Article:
Today’s workshop (focussing upon Governance/leadership that impacted implicit curriculum) was divided in two halves… through two methodologies. The morning was all input, with a few tasks. The afternoon was mostly discussion (participation), with some input.

It was surprising how engaging the afternoon session was (despite afternoon sessions being traditionally weak), and how difficult to participate in input session in the morning (despite “alert” morning time).

And once again, it showed (for me) how for adult learning, input through lecture is the worst, or at least an ineffective way, to communicate.

It was also interesting to see our education facilitators make certain mistakes… which taught not just by good example, but also bad.

For instance, the professor who used the lecture input method… put a lot of content in his session and ran out of time to do the tasks effectively. We rushed through tasks… and also the theoretical discussions could have been done so differently.

Similarly in the input session, the facilitator kept using his own example as a positive example… which (unintentionally?) put him as the teacher-authority. Alternatively, he could have spent more time in tasks, getting discussion over what he wanted to talk about. I’m sure that would have resulted in better (contextual) answers… without drawing attention to the examples that could arise from the institution faculty/leaders. That (according to what we were taught last year) would have given us participants more ownership on the content.

In the afternoon session, again focussing on leadership patterns that would affect implicit curriculum… the session was almost entirely discussion oriented.  Exciting and engaging. Yet two mistakes (according to me) here. The first discussion was based on two biblical case studies. However, because the texts were slightly controversial (or the method of deriving principles from Acts being controversial), it was easy for our group to get distracted from the main point of the discussion. Relatedly, it was the sum-up (the relation between leadership and curriculum) was not made explicit. And could have been the central focus of the discussion. So, rather than focus on the biblical passage and the principles… think about our own instition and see how we could do things differently by “learning from” these biblical examples.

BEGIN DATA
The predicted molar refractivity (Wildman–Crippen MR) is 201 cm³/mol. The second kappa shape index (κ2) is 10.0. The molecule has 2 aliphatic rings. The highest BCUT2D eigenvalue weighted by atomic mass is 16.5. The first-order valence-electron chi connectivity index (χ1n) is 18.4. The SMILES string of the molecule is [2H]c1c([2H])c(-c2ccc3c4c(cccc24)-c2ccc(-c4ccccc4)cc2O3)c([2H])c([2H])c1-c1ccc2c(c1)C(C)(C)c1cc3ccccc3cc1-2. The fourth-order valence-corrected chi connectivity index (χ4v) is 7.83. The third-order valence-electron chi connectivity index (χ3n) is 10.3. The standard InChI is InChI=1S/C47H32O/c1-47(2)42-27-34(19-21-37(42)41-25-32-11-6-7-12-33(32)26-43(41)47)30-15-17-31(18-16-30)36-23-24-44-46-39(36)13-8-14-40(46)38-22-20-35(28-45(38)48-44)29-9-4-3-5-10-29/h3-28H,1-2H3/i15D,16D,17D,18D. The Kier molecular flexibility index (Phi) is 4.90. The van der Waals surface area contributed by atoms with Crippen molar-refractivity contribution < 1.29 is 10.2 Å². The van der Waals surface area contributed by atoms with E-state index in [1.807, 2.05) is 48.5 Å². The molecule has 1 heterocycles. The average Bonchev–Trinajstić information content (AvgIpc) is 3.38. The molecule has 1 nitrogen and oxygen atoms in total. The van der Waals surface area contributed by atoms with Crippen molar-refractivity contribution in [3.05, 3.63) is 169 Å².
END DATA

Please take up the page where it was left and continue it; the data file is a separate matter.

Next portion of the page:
The second error was structural… in the sense that the facilitator, interacting with our table (that talked a lot), spent a lot of time talking to “us”… with his back turned against another group that was not talking much. That I think sent the wrong signal… and made me feel a little uncomfortable with our participation… and also perhaps feeling a little bad for the other group who may (or may not) have felt ignored. Perhaps in large groups… every comment should be brought to the group… rather than limit to the group that asked the question. That would have allowed the other participants to feel more involved.

I also reacted strongly against what was called “S1 model of leadership,” by Blanchard?). It was interesting… but the problems were highlighted when “directive leadership” was thought to be appropriate in certain cases. While I did relent (especially where directive leadership is helpful in cases of counselling in extreme cases). But I really felt that in cases of teaching… no student (especially adult) is in need for directive teaching. But some seminaries actually felt that for the BTh level it was necessary. Which I really felt sad to hear. Do we not respect our students to participate in their learning… help them think for themselves… guide them (ie. more participatory) rather than telling them to learn something in a particular manner or else. This over-directive method of learning is a problem of education in India… and sadly we tend to justify it. I hope I can continue to fight against this malice… in myself… as well as in the systems that think it is appropriate.

Anyway… that’s my view for today. I really want to focus on education… so let’s see what’s in store tomorrow.

 

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